Staten Island indie quartet Cymbals Eat Guitars first made waves with their 2009 self-released debut, Why There Are Mountains. The band's sound drew comparisons to some of the champions of '90s indie rock, with lead singer Joseph D'Agostino's yelpy delivery and dizzying take on guitar pop instantly reminding gleeful fans of the heights bands like Modest Mouse and Built to Spill reached in their glory days. The slightly more experimental 2011 follow-up Lenses Alien opened some doors for Lose, the band's third album and another painstakingly constructed patchwork of colorful indie influences. Still present is the band's expansive approach to sound, with each of Lose's nine tracks stretching out into the same type of lingering thoughtfulness that made Built to Spill's epic guitar workouts so all-consuming. Also stronger than ever is the group's proclivity for shiny pop, especially on tracks such as the romping "Warning." D'Agostino's voice guides many of the songs, sounding like a strange hybrid between Jawbreaker/Jets to Brazil voicebox Blake Schwarzenbach's rasp and Conor Oberst's distinctive warble. These elements of Cymbals Eat Guitars' formula are in fine form, but what makes Lose stand out as a step forward is its amount of stylistic experimentation. "XR" bounds with an almost D.I.Y. folk fervor, busting out of the gates with bright harmonica and an upbeat country-punk shuffle beat. Twinkling piano and pseudo-classical chamber pop instrumentation make up the soft-hearted "Child Bride," and elsewhere the bandmembers dip their toes into space rock haziness, long-winded repetitive jamming, and even '80s blue-collar guitar rock and Prince-like falsetto vocals. By the waltzing final track, "2 Hip Soul," Cymbals Eat Guitars have tried on multiple hats without ever completely losing the core elements that have always defined them. Lose becomes a rewarding listen in no small part because of these stylistic diversions and the way the different parts fit together into an interesting, forward-moving whole.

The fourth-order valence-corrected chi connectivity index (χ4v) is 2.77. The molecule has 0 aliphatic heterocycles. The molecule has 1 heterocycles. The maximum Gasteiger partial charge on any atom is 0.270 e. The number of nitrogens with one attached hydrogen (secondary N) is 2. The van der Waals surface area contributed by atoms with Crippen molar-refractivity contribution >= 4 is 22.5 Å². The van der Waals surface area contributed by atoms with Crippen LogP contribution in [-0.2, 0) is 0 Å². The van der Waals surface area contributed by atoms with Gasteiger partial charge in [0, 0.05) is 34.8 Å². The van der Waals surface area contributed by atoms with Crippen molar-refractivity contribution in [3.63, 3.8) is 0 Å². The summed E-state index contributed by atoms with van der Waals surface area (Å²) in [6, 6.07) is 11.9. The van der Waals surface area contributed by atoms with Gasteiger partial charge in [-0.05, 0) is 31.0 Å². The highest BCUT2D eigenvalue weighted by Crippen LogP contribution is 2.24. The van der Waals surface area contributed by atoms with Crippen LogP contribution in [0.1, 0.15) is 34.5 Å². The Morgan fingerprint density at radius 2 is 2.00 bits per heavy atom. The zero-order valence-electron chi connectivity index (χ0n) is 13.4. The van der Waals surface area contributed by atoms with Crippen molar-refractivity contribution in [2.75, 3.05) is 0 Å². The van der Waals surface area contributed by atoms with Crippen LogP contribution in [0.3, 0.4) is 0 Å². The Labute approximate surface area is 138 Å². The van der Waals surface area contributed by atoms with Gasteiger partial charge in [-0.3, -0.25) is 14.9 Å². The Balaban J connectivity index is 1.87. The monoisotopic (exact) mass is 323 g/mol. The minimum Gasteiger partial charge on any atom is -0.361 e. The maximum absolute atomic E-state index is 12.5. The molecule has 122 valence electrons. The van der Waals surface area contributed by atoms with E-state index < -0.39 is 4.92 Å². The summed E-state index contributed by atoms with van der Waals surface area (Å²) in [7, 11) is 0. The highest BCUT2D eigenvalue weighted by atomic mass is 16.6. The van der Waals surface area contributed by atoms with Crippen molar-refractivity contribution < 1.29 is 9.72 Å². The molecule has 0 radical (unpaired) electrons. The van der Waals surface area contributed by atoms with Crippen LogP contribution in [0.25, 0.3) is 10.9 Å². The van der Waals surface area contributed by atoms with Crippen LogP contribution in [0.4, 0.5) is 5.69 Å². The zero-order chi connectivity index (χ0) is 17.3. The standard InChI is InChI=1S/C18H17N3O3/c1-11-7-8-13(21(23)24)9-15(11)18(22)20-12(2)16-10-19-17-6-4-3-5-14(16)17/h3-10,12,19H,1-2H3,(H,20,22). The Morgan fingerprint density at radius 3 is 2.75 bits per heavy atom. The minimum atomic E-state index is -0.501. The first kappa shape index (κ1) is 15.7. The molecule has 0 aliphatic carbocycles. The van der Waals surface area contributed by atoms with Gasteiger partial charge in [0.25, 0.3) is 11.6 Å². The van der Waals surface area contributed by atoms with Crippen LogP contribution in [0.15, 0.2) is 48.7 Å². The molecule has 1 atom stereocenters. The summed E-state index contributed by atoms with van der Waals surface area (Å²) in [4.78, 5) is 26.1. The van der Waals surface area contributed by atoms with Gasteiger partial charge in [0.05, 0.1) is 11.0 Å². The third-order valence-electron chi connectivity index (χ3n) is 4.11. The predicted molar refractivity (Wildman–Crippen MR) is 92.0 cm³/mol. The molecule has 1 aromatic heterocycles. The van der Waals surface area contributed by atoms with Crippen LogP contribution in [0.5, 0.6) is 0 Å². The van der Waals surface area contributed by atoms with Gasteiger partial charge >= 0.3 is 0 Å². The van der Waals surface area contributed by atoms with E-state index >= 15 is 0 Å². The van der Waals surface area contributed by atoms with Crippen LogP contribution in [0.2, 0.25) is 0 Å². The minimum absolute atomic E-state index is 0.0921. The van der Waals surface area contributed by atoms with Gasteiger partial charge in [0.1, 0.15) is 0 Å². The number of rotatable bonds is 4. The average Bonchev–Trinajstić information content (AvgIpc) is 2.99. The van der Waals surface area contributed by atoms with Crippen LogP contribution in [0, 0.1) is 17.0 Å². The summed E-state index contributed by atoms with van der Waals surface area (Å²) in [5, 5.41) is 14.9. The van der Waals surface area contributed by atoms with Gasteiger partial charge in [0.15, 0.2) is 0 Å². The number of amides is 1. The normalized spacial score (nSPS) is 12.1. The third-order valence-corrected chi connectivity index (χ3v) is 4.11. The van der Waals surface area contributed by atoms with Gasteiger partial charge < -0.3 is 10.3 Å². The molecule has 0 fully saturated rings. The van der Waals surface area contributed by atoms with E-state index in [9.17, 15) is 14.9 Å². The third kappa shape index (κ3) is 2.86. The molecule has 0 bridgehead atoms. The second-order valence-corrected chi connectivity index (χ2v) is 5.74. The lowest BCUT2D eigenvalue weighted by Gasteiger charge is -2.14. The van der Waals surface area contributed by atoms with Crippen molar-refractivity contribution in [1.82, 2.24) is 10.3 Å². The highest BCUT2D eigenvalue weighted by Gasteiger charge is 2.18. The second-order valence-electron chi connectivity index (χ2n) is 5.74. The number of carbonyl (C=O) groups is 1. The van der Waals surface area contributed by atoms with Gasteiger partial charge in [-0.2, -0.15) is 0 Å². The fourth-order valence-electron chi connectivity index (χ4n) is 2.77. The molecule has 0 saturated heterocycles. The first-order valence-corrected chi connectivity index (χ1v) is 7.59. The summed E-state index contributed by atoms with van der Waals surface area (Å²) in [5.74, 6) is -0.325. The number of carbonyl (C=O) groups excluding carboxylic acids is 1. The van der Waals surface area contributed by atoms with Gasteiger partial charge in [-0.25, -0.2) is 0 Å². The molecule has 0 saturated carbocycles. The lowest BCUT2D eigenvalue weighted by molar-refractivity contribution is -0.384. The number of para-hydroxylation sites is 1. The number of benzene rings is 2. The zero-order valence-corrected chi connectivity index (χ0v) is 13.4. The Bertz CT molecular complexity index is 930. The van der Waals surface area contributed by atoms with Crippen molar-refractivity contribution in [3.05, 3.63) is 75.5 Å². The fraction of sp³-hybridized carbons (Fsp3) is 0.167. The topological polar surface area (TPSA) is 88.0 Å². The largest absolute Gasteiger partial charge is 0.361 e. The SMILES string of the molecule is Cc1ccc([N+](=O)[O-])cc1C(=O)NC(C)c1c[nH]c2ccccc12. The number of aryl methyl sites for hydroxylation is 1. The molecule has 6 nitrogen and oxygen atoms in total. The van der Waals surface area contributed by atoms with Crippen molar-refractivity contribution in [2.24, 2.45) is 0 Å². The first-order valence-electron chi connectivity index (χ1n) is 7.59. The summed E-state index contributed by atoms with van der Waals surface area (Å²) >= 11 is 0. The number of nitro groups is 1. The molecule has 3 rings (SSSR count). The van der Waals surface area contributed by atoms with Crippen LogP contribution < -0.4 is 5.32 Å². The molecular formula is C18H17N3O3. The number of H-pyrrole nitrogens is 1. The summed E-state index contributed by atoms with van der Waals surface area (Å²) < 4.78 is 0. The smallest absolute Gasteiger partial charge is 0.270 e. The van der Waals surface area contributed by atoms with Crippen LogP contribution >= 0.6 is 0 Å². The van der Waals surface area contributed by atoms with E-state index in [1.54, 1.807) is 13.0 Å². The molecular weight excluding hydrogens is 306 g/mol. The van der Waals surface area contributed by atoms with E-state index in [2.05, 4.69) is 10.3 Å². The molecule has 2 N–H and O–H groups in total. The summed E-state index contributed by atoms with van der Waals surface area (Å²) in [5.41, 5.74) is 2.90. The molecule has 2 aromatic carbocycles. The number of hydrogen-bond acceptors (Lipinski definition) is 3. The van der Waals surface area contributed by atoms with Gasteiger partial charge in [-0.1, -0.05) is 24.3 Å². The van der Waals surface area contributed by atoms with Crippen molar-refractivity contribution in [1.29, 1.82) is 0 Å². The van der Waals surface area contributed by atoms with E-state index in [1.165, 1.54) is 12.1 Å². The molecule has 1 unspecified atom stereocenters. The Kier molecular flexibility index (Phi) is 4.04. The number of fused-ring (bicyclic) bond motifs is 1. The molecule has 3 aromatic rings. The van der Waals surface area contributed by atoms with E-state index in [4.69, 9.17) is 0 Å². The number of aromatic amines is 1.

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AllMusic Review by Fred Thomas